The experience of the men, women and children who were forced to leave their homes in the village of Hebron, on the northern coast of Labrador in 1959, is of universal importance: it is a tragedy that should never have happened in Nunatsiavut, in Canada, in the Arctic, or anywhere else in the world. Hebron Inuit suffered for the rest of their lives, uncertain if their pain was caused by themselves or by a decision made without their consent. Today, reading their story will not release our responsibility for the event, but it might tell the Inuit, wherever they are, that we are concerned and aware that such a situation should never be repeated.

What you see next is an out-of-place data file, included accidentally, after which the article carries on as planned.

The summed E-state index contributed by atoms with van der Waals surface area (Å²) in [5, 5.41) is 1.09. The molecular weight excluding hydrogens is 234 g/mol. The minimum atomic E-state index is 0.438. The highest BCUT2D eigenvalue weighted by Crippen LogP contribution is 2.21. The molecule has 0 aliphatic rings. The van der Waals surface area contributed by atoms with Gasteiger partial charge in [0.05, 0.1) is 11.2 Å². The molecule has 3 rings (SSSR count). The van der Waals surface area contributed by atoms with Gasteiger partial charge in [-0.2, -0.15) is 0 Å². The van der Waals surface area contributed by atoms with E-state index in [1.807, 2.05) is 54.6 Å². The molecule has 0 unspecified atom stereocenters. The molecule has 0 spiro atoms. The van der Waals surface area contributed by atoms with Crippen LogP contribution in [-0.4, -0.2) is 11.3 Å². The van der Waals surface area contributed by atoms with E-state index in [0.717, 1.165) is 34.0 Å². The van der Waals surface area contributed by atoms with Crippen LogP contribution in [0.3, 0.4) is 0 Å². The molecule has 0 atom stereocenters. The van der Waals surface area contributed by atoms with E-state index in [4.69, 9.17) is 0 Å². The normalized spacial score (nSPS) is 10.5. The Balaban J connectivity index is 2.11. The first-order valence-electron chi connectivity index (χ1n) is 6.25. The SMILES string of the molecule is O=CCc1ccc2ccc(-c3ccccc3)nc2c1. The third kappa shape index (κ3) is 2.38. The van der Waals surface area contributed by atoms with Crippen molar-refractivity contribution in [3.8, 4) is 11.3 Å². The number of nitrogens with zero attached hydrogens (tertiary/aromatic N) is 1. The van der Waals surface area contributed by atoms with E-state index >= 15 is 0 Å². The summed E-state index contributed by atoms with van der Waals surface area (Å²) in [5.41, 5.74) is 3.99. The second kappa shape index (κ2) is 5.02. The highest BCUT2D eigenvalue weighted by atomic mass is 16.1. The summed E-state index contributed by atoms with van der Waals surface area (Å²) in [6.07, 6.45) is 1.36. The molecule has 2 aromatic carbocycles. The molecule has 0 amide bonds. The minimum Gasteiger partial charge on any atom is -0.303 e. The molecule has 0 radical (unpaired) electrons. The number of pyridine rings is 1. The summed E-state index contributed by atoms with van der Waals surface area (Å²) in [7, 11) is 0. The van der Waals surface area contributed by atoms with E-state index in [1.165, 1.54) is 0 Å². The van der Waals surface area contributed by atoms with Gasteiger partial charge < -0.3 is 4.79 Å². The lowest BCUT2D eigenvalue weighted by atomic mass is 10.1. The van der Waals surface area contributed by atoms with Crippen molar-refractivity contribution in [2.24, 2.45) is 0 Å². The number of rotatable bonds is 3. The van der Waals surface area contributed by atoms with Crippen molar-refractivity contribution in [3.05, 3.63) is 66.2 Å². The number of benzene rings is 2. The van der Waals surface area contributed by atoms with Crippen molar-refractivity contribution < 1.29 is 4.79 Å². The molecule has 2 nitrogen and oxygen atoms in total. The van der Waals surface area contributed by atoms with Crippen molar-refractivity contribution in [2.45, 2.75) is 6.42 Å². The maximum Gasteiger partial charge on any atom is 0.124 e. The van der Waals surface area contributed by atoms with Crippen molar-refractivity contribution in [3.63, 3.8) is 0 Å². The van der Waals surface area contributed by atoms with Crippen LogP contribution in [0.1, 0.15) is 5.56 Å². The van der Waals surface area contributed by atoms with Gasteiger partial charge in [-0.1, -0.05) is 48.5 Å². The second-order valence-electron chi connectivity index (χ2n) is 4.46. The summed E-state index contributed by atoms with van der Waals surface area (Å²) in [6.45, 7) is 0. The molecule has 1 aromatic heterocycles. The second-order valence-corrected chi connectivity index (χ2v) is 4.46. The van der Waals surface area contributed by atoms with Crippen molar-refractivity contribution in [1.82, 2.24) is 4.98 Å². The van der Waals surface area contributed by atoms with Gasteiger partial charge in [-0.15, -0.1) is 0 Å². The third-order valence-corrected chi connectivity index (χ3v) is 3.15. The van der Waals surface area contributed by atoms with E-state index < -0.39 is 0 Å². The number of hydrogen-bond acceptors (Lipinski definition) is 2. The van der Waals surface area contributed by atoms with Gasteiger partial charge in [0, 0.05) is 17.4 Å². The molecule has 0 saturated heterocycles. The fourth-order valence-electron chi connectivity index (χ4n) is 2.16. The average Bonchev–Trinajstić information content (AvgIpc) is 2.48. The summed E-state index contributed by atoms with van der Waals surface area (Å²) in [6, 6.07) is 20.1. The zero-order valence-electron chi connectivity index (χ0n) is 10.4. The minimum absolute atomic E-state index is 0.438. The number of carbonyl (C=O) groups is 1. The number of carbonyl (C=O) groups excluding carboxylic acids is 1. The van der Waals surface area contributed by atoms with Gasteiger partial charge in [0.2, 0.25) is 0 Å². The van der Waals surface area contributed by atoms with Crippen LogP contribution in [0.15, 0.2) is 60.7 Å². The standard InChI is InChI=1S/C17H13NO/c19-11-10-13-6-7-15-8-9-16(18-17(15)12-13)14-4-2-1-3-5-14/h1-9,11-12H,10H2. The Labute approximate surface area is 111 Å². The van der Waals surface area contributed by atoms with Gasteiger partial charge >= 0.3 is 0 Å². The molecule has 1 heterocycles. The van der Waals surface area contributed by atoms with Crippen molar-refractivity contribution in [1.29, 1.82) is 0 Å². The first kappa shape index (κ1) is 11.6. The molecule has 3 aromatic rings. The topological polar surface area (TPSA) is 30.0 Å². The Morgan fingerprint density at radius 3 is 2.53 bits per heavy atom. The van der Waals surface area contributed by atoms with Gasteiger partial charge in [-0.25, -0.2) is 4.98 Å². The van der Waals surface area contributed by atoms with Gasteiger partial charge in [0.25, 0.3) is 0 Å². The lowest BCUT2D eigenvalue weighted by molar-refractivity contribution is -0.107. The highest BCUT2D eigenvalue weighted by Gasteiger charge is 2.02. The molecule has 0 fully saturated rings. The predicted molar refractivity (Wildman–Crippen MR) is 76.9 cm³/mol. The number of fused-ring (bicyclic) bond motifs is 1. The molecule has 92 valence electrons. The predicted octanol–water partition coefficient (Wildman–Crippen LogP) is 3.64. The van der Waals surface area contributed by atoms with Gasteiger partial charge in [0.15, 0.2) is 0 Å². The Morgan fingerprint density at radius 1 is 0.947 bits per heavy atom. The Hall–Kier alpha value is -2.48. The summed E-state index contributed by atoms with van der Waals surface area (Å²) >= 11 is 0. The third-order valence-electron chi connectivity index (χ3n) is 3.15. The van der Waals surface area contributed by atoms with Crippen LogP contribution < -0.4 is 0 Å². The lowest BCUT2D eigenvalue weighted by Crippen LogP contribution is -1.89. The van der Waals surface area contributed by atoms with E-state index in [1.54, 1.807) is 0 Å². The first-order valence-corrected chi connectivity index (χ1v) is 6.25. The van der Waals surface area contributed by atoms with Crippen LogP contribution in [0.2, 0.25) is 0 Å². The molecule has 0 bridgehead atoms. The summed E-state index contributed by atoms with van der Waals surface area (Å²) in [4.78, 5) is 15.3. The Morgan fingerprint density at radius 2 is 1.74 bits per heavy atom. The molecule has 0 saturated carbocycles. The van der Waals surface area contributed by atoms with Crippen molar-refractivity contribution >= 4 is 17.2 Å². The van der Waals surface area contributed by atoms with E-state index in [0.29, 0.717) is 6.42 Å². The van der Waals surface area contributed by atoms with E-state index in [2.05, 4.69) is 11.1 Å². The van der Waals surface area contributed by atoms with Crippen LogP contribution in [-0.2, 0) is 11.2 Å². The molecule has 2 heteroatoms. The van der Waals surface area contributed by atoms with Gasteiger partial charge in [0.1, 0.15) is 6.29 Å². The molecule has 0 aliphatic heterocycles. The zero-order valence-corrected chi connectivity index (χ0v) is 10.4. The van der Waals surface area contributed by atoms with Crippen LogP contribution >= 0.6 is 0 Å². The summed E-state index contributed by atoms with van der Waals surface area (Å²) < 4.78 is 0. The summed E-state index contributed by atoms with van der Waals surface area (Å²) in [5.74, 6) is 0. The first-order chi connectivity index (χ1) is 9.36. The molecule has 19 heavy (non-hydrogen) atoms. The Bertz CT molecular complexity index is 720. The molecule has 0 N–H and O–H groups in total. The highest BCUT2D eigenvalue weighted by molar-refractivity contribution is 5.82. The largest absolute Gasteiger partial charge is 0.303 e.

This account by Carol Brice-Bennett forces us to hear the voices of Hebron Inuit, and to correct the disparities of historical power. It is an attempt to create an ethical space for this history, to enable the full recognition of the Inuit and to disseminate the memory of these events, which we must not ignore.
With a foreword by Daniel Chartier.
Published in cooperation with the Government of Nunatsiavut.
Carol Brice-Bennett, Dispossessed. The Eviction of Inuit from Hebron, Labrador, Montréal, Imaginaire | Nord, “Isberg” series, 2017, 217 p.